In May 2016, the first World Humanitarian Summit (WHS) was held and this led to a voluntary commitment of major governmental donors and international relief agencies, also known as Grand Bargain. One of the commitments was around “more support and funding tools for local and national responders” that has become known as ‘localisation’. The focused work and intensive debate on localisation that followed set the backdrop for the second half of the implementation of the Shifting the Power project.
Activities around the second work stream, L/NNGO voice and influence, also began in earnest in 2016 while the research, Localisation of Aid: Are INGOs walking the talk? was completed. Implementation of the CSPs is on track to be completed in December 2017 as well as other project deliverables on the second work stream, voice and influence, and the follow-up actions on the Localisation of Aid research.
II. Purpose and Objectives of the evaluation
This evaluation is to fulfil the project’s accountability to its primary stakeholders – the local partner organisations – and to its secondary stakeholders – the project consortia and donors (INGOs, Start network and DFID). It seeks to contribute to the DEPP programme evaluation being conducted by the Harvard Humanitarian Initiative and its key findings and learning are intended to be published and shared to the wider humanitarian community.
The overall objective of the evaluation is to assess the project’s theory of change, that “a shift of power towards locally owned and led responses will contribute to a more balanced humanitarian system that delivers more effective and accountable humanitarian response.”
In doing so, the evaluation will:
1. Assess the project against the OECD-DAC criteria of: relevance, efficiency, effectiveness and impact.
2. Assess the extent to the project has progressed towards its intended outcomes as given in project plans and against logframe indicators.
3. To address the project’s key learning questions (as below) and summarise lessons learnt from implementation in each country and globally, and, and make recommendations for key stakeholders as to how they can best continue to work towards the project’s goal.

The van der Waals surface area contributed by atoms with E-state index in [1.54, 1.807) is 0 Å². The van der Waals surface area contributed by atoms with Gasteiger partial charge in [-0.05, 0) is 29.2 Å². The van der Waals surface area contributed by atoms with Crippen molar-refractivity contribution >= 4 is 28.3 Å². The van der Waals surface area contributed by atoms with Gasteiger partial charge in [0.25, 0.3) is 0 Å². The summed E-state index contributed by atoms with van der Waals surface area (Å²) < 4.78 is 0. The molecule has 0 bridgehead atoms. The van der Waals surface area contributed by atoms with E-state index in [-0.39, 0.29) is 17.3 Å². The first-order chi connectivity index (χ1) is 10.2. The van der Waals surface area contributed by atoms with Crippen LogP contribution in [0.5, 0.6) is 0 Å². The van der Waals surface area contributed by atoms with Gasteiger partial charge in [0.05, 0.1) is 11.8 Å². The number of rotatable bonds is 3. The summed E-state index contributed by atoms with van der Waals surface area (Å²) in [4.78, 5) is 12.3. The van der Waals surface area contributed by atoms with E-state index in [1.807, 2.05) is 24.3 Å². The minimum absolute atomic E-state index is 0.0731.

The evaluation will seek to answer the following questions:
1. If and to what extent and in what ways have improved capacities, leadership, and voice of the 55 local and national organisations in five countries contributed to faster, better quality and more effective responses?
2. If and how have local/national NGOs through Shifting the Power influenced decision making of, improved access on information and resources, and undertake leadership roles in national humanitarian platforms and networks?
3. If and in what ways has the project addressed the barriers and challenges posed by international humanitarian agencies to support new roles and ways of working with local and national organisations?
4. To what extent are the project results sustainable beyond the life of the project? What and how local/national partners and INGOs can do to continue to work towards the project’s goal?
In addition to these questions, we would also like to examine the following:
5. How has the project contributed to strengthening the evidence base of what works in strengthening capacities, voice and influence of local and national organisations?
6. How has the project’s governance and management structure helped shift the power?
7. Have resources been used efficiently? In general, do the results achieved justify the costs? Could the same results be achieved with fewer resources?
III. Scope of the evaluation